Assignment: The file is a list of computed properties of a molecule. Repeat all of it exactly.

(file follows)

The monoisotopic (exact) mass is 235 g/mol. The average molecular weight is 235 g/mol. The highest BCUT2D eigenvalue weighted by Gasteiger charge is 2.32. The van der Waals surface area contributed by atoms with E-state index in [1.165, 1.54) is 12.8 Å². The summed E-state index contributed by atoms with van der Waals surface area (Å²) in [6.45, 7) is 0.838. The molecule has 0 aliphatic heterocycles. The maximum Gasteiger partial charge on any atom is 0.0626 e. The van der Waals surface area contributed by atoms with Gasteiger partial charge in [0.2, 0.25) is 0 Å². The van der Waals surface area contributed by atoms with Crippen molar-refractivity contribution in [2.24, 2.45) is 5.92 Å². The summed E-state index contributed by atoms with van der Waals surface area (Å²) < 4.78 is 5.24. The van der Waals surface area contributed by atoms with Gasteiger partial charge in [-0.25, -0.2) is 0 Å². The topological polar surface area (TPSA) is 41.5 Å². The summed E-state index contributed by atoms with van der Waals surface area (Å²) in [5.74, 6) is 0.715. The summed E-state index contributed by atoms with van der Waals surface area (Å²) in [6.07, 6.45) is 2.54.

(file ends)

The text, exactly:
The monoisotopic (exact) mass is 235 g/mol. The average molecular weight is 235 g/mol. The highest BCUT2D eigenvalue weighted by Gasteiger charge is 2.32. The van der Waals surface area contributed by atoms with E-state index in [1.165, 1.54) is 12.8 Å². The summed E-state index contributed by atoms with van der Waals surface area (Å²) in [6.45, 7) is 0.838. The molecule has 0 aliphatic heterocycles. The maximum Gasteiger partial charge on any atom is 0.0626 e. The van der Waals surface area contributed by atoms with Gasteiger partial charge in [0.2, 0.25) is 0 Å². The van der Waals surface area contributed by atoms with Crippen molar-refractivity contribution in [2.24, 2.45) is 5.92 Å². The summed E-state index contributed by atoms with van der Waals surface area (Å²) < 4.78 is 5.24. The van der Waals surface area contributed by atoms with Gasteiger partial charge in [-0.25, -0.2) is 0 Å². The topological polar surface area (TPSA) is 41.5 Å². The summed E-state index contributed by atoms with van der Waals surface area (Å²) in [5.74, 6) is 0.715. The summed E-state index contributed by atoms with van der Waals surface area (Å²) in [6.07, 6.45) is 2.54.